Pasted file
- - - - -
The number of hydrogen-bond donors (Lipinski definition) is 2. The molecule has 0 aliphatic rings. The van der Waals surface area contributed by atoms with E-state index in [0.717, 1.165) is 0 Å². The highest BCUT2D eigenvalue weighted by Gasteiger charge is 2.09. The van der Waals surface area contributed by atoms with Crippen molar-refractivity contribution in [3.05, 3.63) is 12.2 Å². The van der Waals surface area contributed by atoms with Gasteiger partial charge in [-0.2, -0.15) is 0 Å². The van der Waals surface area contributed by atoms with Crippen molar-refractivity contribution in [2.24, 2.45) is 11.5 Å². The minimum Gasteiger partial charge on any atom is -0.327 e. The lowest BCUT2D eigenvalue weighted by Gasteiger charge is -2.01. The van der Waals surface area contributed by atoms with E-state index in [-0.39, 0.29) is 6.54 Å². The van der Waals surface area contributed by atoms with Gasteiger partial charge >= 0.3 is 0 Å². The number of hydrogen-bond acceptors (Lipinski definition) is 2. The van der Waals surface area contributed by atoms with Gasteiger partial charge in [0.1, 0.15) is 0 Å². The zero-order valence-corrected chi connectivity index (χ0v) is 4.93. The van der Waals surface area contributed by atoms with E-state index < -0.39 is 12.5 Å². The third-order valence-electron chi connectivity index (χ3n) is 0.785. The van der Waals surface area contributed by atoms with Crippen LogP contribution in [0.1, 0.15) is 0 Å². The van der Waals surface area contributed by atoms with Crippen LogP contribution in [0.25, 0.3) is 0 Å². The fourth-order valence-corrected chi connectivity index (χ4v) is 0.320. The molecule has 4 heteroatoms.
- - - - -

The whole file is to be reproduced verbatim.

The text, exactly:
The number of hydrogen-bond donors (Lipinski definition) is 2. The molecule has 0 aliphatic rings. The van der Waals surface area contributed by atoms with E-state index in [0.717, 1.165) is 0 Å². The highest BCUT2D eigenvalue weighted by Gasteiger charge is 2.09. The van der Waals surface area contributed by atoms with Crippen molar-refractivity contribution in [3.05, 3.63) is 12.2 Å². The van der Waals surface area contributed by atoms with Gasteiger partial charge in [-0.2, -0.15) is 0 Å². The van der Waals surface area contributed by atoms with Crippen molar-refractivity contribution in [2.24, 2.45) is 11.5 Å². The minimum Gasteiger partial charge on any atom is -0.327 e. The lowest BCUT2D eigenvalue weighted by Gasteiger charge is -2.01. The van der Waals surface area contributed by atoms with E-state index in [-0.39, 0.29) is 6.54 Å². The van der Waals surface area contributed by atoms with Gasteiger partial charge >= 0.3 is 0 Å². The number of hydrogen-bond acceptors (Lipinski definition) is 2. The van der Waals surface area contributed by atoms with Gasteiger partial charge in [0.1, 0.15) is 0 Å². The zero-order valence-corrected chi connectivity index (χ0v) is 4.93. The van der Waals surface area contributed by atoms with E-state index < -0.39 is 12.5 Å². The third-order valence-electron chi connectivity index (χ3n) is 0.785. The van der Waals surface area contributed by atoms with Crippen LogP contribution in [0.1, 0.15) is 0 Å². The van der Waals surface area contributed by atoms with Crippen LogP contribution in [0.25, 0.3) is 0 Å². The fourth-order valence-corrected chi connectivity index (χ4v) is 0.320. The molecule has 4 heteroatoms.